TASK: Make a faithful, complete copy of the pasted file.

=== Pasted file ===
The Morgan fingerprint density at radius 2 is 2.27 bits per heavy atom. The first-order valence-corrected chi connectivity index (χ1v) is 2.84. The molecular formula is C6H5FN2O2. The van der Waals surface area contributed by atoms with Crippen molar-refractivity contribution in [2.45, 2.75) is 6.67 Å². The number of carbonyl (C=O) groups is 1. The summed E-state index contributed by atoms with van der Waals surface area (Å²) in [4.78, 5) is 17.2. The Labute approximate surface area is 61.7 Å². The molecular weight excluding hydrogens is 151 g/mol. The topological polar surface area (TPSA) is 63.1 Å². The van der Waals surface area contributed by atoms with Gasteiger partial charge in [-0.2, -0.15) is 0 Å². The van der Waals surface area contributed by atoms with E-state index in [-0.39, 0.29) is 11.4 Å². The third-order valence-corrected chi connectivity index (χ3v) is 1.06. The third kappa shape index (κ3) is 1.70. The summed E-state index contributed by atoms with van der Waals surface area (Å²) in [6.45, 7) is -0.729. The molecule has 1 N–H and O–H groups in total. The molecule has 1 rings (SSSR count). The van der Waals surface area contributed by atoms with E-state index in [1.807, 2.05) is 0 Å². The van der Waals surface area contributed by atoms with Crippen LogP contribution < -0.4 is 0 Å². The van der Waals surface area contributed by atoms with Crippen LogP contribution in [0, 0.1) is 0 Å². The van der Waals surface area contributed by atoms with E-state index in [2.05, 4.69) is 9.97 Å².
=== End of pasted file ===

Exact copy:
The Morgan fingerprint density at radius 2 is 2.27 bits per heavy atom. The first-order valence-corrected chi connectivity index (χ1v) is 2.84. The molecular formula is C6H5FN2O2. The van der Waals surface area contributed by atoms with Crippen molar-refractivity contribution in [2.45, 2.75) is 6.67 Å². The number of carbonyl (C=O) groups is 1. The summed E-state index contributed by atoms with van der Waals surface area (Å²) in [4.78, 5) is 17.2. The Labute approximate surface area is 61.7 Å². The molecular weight excluding hydrogens is 151 g/mol. The topological polar surface area (TPSA) is 63.1 Å². The van der Waals surface area contributed by atoms with Gasteiger partial charge in [-0.2, -0.15) is 0 Å². The van der Waals surface area contributed by atoms with E-state index in [-0.39, 0.29) is 11.4 Å². The third-order valence-corrected chi connectivity index (χ3v) is 1.06. The third kappa shape index (κ3) is 1.70. The summed E-state index contributed by atoms with van der Waals surface area (Å²) in [6.45, 7) is -0.729. The molecule has 1 N–H and O–H groups in total. The molecule has 1 rings (SSSR count). The van der Waals surface area contributed by atoms with E-state index in [1.807, 2.05) is 0 Å². The van der Waals surface area contributed by atoms with Crippen LogP contribution < -0.4 is 0 Å². The van der Waals surface area contributed by atoms with Crippen LogP contribution in [0, 0.1) is 0 Å². The van der Waals surface area contributed by atoms with E-state index in [2.05, 4.69) is 9.97 Å².